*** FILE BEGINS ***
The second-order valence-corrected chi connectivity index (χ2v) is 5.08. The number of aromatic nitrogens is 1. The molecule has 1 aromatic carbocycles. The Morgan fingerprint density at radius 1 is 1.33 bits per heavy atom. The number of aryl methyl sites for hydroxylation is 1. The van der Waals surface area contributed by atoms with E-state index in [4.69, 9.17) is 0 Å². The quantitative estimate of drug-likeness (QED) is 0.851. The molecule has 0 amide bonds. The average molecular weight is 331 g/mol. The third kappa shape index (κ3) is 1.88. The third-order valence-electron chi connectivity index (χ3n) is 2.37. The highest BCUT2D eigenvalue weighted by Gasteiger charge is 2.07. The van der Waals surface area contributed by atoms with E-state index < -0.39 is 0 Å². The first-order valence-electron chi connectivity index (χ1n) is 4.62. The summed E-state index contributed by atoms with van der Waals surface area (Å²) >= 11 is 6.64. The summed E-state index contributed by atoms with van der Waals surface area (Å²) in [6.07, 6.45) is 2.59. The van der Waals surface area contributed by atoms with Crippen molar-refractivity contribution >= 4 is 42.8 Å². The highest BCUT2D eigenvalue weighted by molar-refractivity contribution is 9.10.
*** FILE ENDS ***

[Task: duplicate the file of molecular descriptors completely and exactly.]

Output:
The second-order valence-corrected chi connectivity index (χ2v) is 5.08. The number of aromatic nitrogens is 1. The molecule has 1 aromatic carbocycles. The Morgan fingerprint density at radius 1 is 1.33 bits per heavy atom. The number of aryl methyl sites for hydroxylation is 1. The van der Waals surface area contributed by atoms with E-state index in [4.69, 9.17) is 0 Å². The quantitative estimate of drug-likeness (QED) is 0.851. The molecule has 0 amide bonds. The average molecular weight is 331 g/mol. The third kappa shape index (κ3) is 1.88. The third-order valence-electron chi connectivity index (χ3n) is 2.37. The highest BCUT2D eigenvalue weighted by Gasteiger charge is 2.07. The van der Waals surface area contributed by atoms with E-state index < -0.39 is 0 Å². The first-order valence-electron chi connectivity index (χ1n) is 4.62. The summed E-state index contributed by atoms with van der Waals surface area (Å²) >= 11 is 6.64. The summed E-state index contributed by atoms with van der Waals surface area (Å²) in [6.07, 6.45) is 2.59. The van der Waals surface area contributed by atoms with Crippen molar-refractivity contribution >= 4 is 42.8 Å². The highest BCUT2D eigenvalue weighted by molar-refractivity contribution is 9.10.